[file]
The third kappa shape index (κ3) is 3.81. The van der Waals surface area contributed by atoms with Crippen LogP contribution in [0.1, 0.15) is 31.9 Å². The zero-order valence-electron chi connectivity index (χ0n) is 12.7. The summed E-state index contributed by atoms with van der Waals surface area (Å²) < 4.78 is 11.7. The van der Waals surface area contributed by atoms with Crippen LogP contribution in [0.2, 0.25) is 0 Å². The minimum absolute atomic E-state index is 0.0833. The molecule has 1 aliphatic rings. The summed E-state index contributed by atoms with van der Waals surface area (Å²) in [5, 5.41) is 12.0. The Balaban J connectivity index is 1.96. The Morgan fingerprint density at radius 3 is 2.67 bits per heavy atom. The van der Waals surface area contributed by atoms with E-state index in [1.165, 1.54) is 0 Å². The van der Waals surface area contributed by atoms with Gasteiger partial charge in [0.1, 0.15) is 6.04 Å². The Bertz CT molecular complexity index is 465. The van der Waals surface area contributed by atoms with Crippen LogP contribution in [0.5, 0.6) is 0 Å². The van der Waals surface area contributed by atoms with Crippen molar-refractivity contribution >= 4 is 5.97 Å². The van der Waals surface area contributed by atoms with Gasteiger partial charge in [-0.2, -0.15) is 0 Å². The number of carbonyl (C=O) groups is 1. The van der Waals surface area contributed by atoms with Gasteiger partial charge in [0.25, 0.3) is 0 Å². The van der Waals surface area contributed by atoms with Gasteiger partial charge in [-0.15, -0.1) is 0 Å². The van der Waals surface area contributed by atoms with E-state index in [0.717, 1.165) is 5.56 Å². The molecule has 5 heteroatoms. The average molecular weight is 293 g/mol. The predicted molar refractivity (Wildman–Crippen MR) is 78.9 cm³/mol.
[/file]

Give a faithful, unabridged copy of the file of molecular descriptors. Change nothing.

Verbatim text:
The third kappa shape index (κ3) is 3.81. The van der Waals surface area contributed by atoms with Crippen LogP contribution in [0.1, 0.15) is 31.9 Å². The zero-order valence-electron chi connectivity index (χ0n) is 12.7. The summed E-state index contributed by atoms with van der Waals surface area (Å²) < 4.78 is 11.7. The van der Waals surface area contributed by atoms with Crippen LogP contribution in [0.2, 0.25) is 0 Å². The minimum absolute atomic E-state index is 0.0833. The molecule has 1 aliphatic rings. The summed E-state index contributed by atoms with van der Waals surface area (Å²) in [5, 5.41) is 12.0. The Balaban J connectivity index is 1.96. The Morgan fingerprint density at radius 3 is 2.67 bits per heavy atom. The van der Waals surface area contributed by atoms with E-state index in [1.165, 1.54) is 0 Å². The van der Waals surface area contributed by atoms with Gasteiger partial charge in [0.1, 0.15) is 6.04 Å². The Bertz CT molecular complexity index is 465. The van der Waals surface area contributed by atoms with Crippen LogP contribution in [0.5, 0.6) is 0 Å². The van der Waals surface area contributed by atoms with Crippen molar-refractivity contribution >= 4 is 5.97 Å². The van der Waals surface area contributed by atoms with Gasteiger partial charge in [-0.2, -0.15) is 0 Å². The number of carbonyl (C=O) groups is 1. The van der Waals surface area contributed by atoms with Gasteiger partial charge in [0.25, 0.3) is 0 Å². The van der Waals surface area contributed by atoms with Gasteiger partial charge in [-0.15, -0.1) is 0 Å². The van der Waals surface area contributed by atoms with E-state index in [0.717, 1.165) is 5.56 Å². The molecule has 5 heteroatoms. The average molecular weight is 293 g/mol. The predicted molar refractivity (Wildman–Crippen MR) is 78.9 cm³/mol.